An electronic resume that you place on a disc; generally sent by postal mail. This resume format is not in common use today.
A type of job interview where the interviewer's questions tend to be broad and general so that you can elaborate and tell stories about yourself and your qualifications.
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The process of creating and distributing audio and video feeds over the Internet. To make a podcast, you need a computer, microphone, Internet access, and recording software.
A collection of work samples often delivered as part of the job interview process for those in fields such as design, graphics, photography, architecture, advertising, public relations, marketing, education, and contracting.
A resume format that emphasizes professional qualifications and activities and is typically three to five pages long. This format is essentially a shortened version of the academic curriculum vitae resume format.
A type of interview that is conducted for an employee who is a candidate for a higher job position within the company.
Self-marketing letters that a job seeker sends to a relatively small and select number of potential employers. These letters are designed to uncover an opportunity in the hidden (unadvertised) job market.
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A service that advertises their willingness to save you time and trouble by blasting your resume to thousands of recruiters and hiring managers all over the Internet — for a fee. These services are generally not recommended due to privacy and identity theft concerns.
A self-marketing document that combines a cover letter with a resume (the resume is not a separate document). This type of letter is typically two pages long, but can be one page.
A resume format that includes employment history from the most recent jobs working backwards, showing dates for employers and educational institutions. This resume format works well for those with a steady career progression.
An online service you subscribe to that sends immediate content updates (such as job postings that match a selected criteria) from selected Web sites to your computer or handheld device. RSS stands for Really Simple Syndication.
An employee (typically an administrative assistant or HR specialist) who monitors phone calls for a company when you call their main telephone line.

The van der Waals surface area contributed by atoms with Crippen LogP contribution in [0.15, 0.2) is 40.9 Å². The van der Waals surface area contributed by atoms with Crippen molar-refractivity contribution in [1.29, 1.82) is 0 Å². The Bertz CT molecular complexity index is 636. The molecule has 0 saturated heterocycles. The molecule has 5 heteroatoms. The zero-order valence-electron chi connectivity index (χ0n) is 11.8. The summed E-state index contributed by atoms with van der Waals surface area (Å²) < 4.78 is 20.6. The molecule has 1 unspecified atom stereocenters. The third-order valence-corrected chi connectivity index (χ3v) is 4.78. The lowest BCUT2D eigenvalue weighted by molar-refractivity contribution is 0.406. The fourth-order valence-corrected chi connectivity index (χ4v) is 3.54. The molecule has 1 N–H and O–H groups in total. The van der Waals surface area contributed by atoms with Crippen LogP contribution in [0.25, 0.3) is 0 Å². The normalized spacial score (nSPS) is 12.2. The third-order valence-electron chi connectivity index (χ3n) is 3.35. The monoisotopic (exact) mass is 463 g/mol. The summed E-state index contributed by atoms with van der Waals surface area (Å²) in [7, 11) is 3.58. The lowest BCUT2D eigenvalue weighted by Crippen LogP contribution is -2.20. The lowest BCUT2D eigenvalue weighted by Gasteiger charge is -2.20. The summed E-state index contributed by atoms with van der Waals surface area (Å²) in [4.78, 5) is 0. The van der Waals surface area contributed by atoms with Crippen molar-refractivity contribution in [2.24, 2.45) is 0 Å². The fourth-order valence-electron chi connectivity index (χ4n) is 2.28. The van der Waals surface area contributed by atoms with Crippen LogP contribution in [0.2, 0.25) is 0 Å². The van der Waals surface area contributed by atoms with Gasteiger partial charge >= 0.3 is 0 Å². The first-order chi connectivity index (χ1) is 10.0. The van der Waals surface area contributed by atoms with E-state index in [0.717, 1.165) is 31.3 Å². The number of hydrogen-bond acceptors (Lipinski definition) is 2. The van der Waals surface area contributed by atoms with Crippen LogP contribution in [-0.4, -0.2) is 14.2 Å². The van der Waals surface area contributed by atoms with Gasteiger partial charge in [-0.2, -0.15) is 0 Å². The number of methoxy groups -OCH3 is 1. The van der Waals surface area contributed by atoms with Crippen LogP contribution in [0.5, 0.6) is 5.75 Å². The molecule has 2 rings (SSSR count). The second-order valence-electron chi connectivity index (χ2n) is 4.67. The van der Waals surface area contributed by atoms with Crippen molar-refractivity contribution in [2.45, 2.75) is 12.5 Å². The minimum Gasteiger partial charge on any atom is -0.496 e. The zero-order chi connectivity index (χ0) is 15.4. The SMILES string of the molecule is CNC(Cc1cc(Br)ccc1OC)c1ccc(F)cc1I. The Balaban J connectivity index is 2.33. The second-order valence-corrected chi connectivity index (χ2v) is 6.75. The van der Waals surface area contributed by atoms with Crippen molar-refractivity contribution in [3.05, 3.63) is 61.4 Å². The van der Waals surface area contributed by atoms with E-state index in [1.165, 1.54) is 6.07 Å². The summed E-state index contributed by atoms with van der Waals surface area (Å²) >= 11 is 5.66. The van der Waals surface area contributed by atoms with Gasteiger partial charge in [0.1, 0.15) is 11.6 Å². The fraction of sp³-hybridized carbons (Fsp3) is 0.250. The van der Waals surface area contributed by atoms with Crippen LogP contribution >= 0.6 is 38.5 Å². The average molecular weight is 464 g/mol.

A first-cut job interview that is used to weed out all applicants except those who are best qualified for the position.
A job interview in which you meet with a supervisor, department head, or another person who has the authority to hire you.
An acronym for Search Engine Optimization. SEO is a method of using technical and strategic maneuvers to increase the traffic driven by search engines to a Web site.
A type of job interview in which you are typically passed from the initial screener to a line manager to a top manager — and perhaps a half-dozen people in between.
Web-based services — including discussion groups, message boards, e-mail, and blogs — that give users a way to find and interact with people who have similar interests. Some of this interactivity focuses on job search and recruiting.
Automated programs (software) used by specialized search engines to scrape (crawl) the Web to find and haul in content, such as job postings. Also called robots or just 'bots.
A type of job interview in which the interviewer intentionally uses various intimidation tactics to attempt to put pressure on you.
A resume that is customized for a specific employment goal or position in a job search.
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Online search engines that search only for job listings, across multiple job sites at once. Examples include SimplyHired.com and Jobster.com. Also called verticals or aggregators.
A canned video interview in which a candidate speaks about his or her qualifications, goals, and strengths; sometimes called a video podcast.
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The second generation of Web design that uses sites in which people communicate and share information. Web 2.0 tools include blogs, instant messaging, podcasts, RSS feeds, and social networking services.
An electronic resume that you post on a personal Web site; also sometimes called an e-portfolio or HTML resume.